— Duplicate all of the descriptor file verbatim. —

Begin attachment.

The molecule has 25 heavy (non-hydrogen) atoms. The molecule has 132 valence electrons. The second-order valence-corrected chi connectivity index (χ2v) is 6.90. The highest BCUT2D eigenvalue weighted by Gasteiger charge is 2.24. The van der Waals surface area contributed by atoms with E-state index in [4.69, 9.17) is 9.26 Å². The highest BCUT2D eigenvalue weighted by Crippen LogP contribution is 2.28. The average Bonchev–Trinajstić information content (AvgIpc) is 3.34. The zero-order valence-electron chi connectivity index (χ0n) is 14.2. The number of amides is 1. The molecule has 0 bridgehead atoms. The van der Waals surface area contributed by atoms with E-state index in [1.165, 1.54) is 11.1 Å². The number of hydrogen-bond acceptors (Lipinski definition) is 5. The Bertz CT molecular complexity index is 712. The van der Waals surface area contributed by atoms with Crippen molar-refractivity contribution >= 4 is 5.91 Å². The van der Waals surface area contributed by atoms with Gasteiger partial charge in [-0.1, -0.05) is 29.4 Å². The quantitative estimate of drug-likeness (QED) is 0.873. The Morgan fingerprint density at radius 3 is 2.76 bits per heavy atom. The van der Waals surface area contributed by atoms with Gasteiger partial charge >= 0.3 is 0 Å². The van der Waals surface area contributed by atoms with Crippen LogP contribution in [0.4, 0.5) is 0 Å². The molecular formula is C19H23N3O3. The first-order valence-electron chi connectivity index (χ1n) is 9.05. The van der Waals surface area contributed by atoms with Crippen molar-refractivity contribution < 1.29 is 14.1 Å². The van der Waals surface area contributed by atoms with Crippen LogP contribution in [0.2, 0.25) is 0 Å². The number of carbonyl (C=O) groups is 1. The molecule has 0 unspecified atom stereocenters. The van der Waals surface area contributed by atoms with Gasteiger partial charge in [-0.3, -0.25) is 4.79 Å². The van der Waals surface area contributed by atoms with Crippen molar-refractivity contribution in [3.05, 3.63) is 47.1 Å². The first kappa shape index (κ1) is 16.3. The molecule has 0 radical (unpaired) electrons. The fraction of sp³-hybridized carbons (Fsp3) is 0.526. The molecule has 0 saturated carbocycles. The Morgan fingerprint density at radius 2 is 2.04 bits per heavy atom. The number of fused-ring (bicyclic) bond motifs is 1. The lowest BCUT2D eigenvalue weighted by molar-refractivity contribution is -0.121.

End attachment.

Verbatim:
The molecule has 25 heavy (non-hydrogen) atoms. The molecule has 132 valence electrons. The second-order valence-corrected chi connectivity index (χ2v) is 6.90. The highest BCUT2D eigenvalue weighted by Gasteiger charge is 2.24. The van der Waals surface area contributed by atoms with E-state index in [4.69, 9.17) is 9.26 Å². The highest BCUT2D eigenvalue weighted by Crippen LogP contribution is 2.28. The average Bonchev–Trinajstić information content (AvgIpc) is 3.34. The zero-order valence-electron chi connectivity index (χ0n) is 14.2. The number of amides is 1. The molecule has 0 bridgehead atoms. The van der Waals surface area contributed by atoms with E-state index in [1.165, 1.54) is 11.1 Å². The number of hydrogen-bond acceptors (Lipinski definition) is 5. The Bertz CT molecular complexity index is 712. The van der Waals surface area contributed by atoms with Crippen molar-refractivity contribution >= 4 is 5.91 Å². The van der Waals surface area contributed by atoms with Gasteiger partial charge in [-0.1, -0.05) is 29.4 Å². The quantitative estimate of drug-likeness (QED) is 0.873. The Morgan fingerprint density at radius 3 is 2.76 bits per heavy atom. The van der Waals surface area contributed by atoms with Gasteiger partial charge >= 0.3 is 0 Å². The van der Waals surface area contributed by atoms with Crippen LogP contribution in [0.4, 0.5) is 0 Å². The molecular formula is C19H23N3O3. The first-order valence-electron chi connectivity index (χ1n) is 9.05. The van der Waals surface area contributed by atoms with Crippen molar-refractivity contribution < 1.29 is 14.1 Å². The van der Waals surface area contributed by atoms with Crippen LogP contribution in [0.2, 0.25) is 0 Å². The number of carbonyl (C=O) groups is 1. The molecule has 0 unspecified atom stereocenters. The van der Waals surface area contributed by atoms with Gasteiger partial charge in [-0.3, -0.25) is 4.79 Å². The van der Waals surface area contributed by atoms with Crippen molar-refractivity contribution in [3.05, 3.63) is 47.1 Å². The first kappa shape index (κ1) is 16.3. The molecule has 0 radical (unpaired) electrons. The fraction of sp³-hybridized carbons (Fsp3) is 0.526. The molecule has 0 saturated carbocycles. The Morgan fingerprint density at radius 2 is 2.04 bits per heavy atom. The number of fused-ring (bicyclic) bond motifs is 1. The lowest BCUT2D eigenvalue weighted by molar-refractivity contribution is -0.121.